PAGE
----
Over the past several years, General Electric (GE 0.22%) has divested assets at a steady pace in an effort to simplify the company, exit less desirable business lines, and shore up its ailing balance sheet.
The GE Power unit has been a key target of this restructuring effort, after the segment's revenue and earnings plummeted a few years ago. GE has made substantial progress toward streamlining its power business over the past few years, driving improved performance. However, the company may be close to announcing another big move: selling its nuclear turbines business.
Reshaping the power unit
General Electric's power business generated a $5.1 billion operating profit on $36.8 billion of revenue in 2016, adjusted for a subsequent change in how GE defined its business segments. Just two years later, revenue had plunged to $27.3 billion and the unit recorded an $808 million loss.
This abrupt collapse -- combined with GE's soaring pension deficit and massive losses in the company's insurance operations -- forced the company to rethink its power business from the ground up.
The core of GE Power consists of building and servicing gas turbines. This part of the business has strong synergies with the industrial conglomerate's aviation business. Moreover, it is already returning to health. Earlier this year, management estimated that the gas power business will generate a high-single-digit operating margin in 2021, with improving free cash flow.
The rest of the power segment has less to offer for GE. As a result, the company has been paring back its activities there. In late 2017, it agreed to sell its industrial solutions business (which made equipment for electrical utilities) to ABB for $2.6 billion. Less than a year later, it struck a $3.25 billion deal to sell its distributed power business to Advent International, a private equity firm.
Finally, last September, GE announced that it would "exit the new build coal power market" as it pivots its business toward lower-carbon technologies. It expects to complete most of its existing new build coal projects by the end of next year.
One more transaction under consideration
Gas power generated $12.7 billion of GE Power's $17.6 billion of revenue last year. GE's steam power business accounted for most of the rest -- $3.7 billion. That included nearly $1.4 billion from the new build coal business that GE is winding down, around $300 million from new steam turbines for nuclear power plants, and roughly $2 billion from services for existing coal and nuclear plants.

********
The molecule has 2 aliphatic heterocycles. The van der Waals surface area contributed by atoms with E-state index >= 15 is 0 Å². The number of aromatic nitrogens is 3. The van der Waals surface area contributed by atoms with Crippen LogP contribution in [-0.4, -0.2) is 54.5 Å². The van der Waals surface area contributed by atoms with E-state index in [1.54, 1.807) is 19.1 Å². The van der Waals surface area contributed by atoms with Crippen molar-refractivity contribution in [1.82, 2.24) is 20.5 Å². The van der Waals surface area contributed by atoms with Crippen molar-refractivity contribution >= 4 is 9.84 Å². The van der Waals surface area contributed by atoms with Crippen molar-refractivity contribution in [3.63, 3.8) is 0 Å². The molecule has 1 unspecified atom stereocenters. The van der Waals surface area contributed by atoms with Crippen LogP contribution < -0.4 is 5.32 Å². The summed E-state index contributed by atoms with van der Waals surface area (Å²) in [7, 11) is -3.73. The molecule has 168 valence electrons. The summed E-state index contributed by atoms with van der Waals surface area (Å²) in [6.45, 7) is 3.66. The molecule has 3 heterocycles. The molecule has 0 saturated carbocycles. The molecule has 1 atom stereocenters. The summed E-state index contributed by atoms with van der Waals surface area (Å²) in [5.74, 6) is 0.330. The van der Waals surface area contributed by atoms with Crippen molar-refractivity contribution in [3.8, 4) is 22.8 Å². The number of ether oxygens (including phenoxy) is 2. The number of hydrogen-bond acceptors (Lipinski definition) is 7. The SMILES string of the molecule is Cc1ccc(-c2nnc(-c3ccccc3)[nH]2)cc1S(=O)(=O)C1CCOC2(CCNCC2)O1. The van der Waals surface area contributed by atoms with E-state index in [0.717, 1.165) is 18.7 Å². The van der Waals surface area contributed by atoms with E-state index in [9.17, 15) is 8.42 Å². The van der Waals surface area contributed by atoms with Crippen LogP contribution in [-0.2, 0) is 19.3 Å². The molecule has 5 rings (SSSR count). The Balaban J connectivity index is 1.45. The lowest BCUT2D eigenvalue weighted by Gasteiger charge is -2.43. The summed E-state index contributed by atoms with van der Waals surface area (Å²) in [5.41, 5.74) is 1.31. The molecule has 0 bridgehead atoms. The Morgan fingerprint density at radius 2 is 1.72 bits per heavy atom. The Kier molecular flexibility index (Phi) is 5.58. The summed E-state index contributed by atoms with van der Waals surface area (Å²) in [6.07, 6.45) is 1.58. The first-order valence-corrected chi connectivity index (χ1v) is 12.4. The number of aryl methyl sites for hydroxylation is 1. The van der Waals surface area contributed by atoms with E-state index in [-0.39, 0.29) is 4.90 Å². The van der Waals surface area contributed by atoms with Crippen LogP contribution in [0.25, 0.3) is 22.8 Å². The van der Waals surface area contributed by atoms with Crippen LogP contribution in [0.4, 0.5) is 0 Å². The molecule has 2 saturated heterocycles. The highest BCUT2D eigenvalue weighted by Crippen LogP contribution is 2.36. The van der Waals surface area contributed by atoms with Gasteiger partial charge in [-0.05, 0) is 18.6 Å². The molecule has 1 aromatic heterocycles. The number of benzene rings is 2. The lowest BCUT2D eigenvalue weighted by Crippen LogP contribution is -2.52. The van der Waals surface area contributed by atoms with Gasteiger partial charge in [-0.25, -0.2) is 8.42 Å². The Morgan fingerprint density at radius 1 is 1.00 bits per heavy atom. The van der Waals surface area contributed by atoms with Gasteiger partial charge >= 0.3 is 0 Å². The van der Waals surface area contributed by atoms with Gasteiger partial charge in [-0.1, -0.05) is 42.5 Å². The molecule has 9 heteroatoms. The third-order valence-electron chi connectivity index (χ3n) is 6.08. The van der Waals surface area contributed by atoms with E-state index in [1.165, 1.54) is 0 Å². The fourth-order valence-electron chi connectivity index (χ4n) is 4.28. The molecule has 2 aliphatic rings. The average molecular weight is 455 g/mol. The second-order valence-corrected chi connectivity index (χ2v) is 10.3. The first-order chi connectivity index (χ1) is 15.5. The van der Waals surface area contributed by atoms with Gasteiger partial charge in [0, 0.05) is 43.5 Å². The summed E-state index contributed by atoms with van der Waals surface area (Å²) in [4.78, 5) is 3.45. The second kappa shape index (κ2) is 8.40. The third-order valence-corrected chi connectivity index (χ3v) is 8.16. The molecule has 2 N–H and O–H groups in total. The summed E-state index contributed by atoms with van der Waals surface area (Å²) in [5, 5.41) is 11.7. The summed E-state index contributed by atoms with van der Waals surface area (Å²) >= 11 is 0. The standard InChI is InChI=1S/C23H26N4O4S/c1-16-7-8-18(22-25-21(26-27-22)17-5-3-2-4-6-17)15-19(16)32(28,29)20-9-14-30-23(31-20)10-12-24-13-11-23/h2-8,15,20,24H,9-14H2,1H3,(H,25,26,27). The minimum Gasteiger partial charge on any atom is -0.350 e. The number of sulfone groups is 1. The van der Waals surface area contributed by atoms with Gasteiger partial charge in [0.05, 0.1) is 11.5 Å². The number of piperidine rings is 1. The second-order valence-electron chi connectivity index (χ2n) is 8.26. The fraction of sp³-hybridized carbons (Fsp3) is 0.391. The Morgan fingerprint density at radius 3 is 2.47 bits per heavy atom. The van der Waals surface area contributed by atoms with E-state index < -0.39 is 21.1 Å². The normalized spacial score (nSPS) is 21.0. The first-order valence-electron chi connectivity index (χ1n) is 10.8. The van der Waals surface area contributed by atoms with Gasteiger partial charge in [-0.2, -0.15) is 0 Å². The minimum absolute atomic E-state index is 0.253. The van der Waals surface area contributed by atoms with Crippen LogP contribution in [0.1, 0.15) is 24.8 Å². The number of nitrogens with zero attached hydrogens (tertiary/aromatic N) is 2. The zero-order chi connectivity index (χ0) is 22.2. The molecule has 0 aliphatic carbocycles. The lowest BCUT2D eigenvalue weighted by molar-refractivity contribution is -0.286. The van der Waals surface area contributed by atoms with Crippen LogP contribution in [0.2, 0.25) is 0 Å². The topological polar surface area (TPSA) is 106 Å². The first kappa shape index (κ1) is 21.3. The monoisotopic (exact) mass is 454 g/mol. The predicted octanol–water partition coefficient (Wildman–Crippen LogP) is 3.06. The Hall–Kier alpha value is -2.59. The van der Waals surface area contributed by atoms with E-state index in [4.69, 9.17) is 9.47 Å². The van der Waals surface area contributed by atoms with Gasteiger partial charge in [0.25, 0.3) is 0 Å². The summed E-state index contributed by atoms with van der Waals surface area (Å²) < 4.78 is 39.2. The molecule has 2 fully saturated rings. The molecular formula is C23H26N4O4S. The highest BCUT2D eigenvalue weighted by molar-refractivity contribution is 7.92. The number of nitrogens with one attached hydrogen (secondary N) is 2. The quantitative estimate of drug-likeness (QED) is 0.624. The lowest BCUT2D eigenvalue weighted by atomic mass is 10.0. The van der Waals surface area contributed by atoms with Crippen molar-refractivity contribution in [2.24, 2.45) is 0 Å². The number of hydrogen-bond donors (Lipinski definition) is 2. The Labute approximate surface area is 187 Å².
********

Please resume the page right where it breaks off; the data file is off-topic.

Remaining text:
As of earlier this year, General Electric projected that revenue for new nuclear turbines would rebound to $900 million by 2023, while services revenue would hold roughly steady. But now, GE is considering selling its nuclear turbines business to French utility giant EDF for a reported $1.2 billion.
GE's interest in such a deal shouldn't come as a surprise. In early 2020, Bloomberg reported that the company wanted to sell the entire steam power unit. With GE already exiting new-build coal power, selling the nuclear turbines business would essentially accomplish this goal, shrinking the steam power business to consist only of services for legacy customers, particularly in coal-fired power.
A smart move
Years of restructuring efforts are paying off for GE's gas power business, which is on track to record a high-single-digit segment margin this year. Management sees room for further margin improvement over the next few years and 90%-plus free cash flow conversion.
By contrast, the rest of GE Power -- including the steam power business -- appears to be losing money and burning cash. GE could probably return the steam power unit to profitability within a couple of years, but it represents an unnecessary distraction. With just $3 billion of projected revenue in 2023 (including services and new nuclear turbines), low margins, and minimal long-term growth potential, the steam power unit represents an undue distraction relative to its value.
If GE can sell its nuclear turbines business, the company would get a small cash infusion to help it continue reducing its debt load. Meanwhile, it would offload a turnaround project with modest upside potential, allowing management to focus more on GE's core long-term growth drivers. That looks like a no-brainer.